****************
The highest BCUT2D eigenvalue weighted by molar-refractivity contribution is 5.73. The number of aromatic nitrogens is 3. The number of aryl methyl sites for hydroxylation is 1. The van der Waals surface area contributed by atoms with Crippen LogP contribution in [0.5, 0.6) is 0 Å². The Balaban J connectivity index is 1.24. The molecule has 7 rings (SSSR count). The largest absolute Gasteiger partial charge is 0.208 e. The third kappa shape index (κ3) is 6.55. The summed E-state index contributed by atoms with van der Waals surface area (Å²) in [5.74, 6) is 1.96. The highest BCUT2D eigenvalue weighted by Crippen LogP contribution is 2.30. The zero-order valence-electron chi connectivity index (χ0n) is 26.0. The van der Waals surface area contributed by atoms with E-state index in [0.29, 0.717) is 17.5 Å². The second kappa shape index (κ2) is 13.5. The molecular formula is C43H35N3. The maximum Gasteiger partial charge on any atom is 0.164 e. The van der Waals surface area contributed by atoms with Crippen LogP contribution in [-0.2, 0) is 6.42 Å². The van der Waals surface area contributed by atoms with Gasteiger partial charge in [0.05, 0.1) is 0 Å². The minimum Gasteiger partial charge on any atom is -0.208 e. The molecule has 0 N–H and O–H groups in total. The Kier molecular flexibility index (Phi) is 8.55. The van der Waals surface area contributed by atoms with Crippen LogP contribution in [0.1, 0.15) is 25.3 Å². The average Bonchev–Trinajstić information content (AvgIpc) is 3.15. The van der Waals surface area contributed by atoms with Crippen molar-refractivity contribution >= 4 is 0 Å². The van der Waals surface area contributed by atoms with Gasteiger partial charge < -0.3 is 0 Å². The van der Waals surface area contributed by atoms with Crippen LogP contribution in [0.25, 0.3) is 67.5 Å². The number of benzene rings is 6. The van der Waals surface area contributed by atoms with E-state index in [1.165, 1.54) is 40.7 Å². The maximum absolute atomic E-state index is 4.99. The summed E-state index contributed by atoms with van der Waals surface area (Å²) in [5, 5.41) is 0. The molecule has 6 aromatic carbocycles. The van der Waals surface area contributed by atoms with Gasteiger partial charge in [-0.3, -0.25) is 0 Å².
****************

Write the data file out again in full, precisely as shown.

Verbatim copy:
The highest BCUT2D eigenvalue weighted by molar-refractivity contribution is 5.73. The number of aromatic nitrogens is 3. The number of aryl methyl sites for hydroxylation is 1. The van der Waals surface area contributed by atoms with Crippen LogP contribution in [0.5, 0.6) is 0 Å². The Balaban J connectivity index is 1.24. The molecule has 7 rings (SSSR count). The largest absolute Gasteiger partial charge is 0.208 e. The third kappa shape index (κ3) is 6.55. The summed E-state index contributed by atoms with van der Waals surface area (Å²) in [5.74, 6) is 1.96. The highest BCUT2D eigenvalue weighted by Crippen LogP contribution is 2.30. The zero-order valence-electron chi connectivity index (χ0n) is 26.0. The van der Waals surface area contributed by atoms with E-state index in [0.29, 0.717) is 17.5 Å². The second kappa shape index (κ2) is 13.5. The molecular formula is C43H35N3. The maximum Gasteiger partial charge on any atom is 0.164 e. The van der Waals surface area contributed by atoms with Crippen LogP contribution in [-0.2, 0) is 6.42 Å². The van der Waals surface area contributed by atoms with Gasteiger partial charge in [0.05, 0.1) is 0 Å². The minimum Gasteiger partial charge on any atom is -0.208 e. The molecule has 0 N–H and O–H groups in total. The Kier molecular flexibility index (Phi) is 8.55. The van der Waals surface area contributed by atoms with Crippen LogP contribution in [0.1, 0.15) is 25.3 Å². The average Bonchev–Trinajstić information content (AvgIpc) is 3.15. The van der Waals surface area contributed by atoms with Crippen molar-refractivity contribution >= 4 is 0 Å². The van der Waals surface area contributed by atoms with Gasteiger partial charge < -0.3 is 0 Å². The van der Waals surface area contributed by atoms with Crippen LogP contribution in [0.25, 0.3) is 67.5 Å². The number of benzene rings is 6. The van der Waals surface area contributed by atoms with E-state index in [1.165, 1.54) is 40.7 Å². The maximum absolute atomic E-state index is 4.99. The summed E-state index contributed by atoms with van der Waals surface area (Å²) in [5, 5.41) is 0. The molecule has 6 aromatic carbocycles. The van der Waals surface area contributed by atoms with Gasteiger partial charge in [-0.3, -0.25) is 0 Å².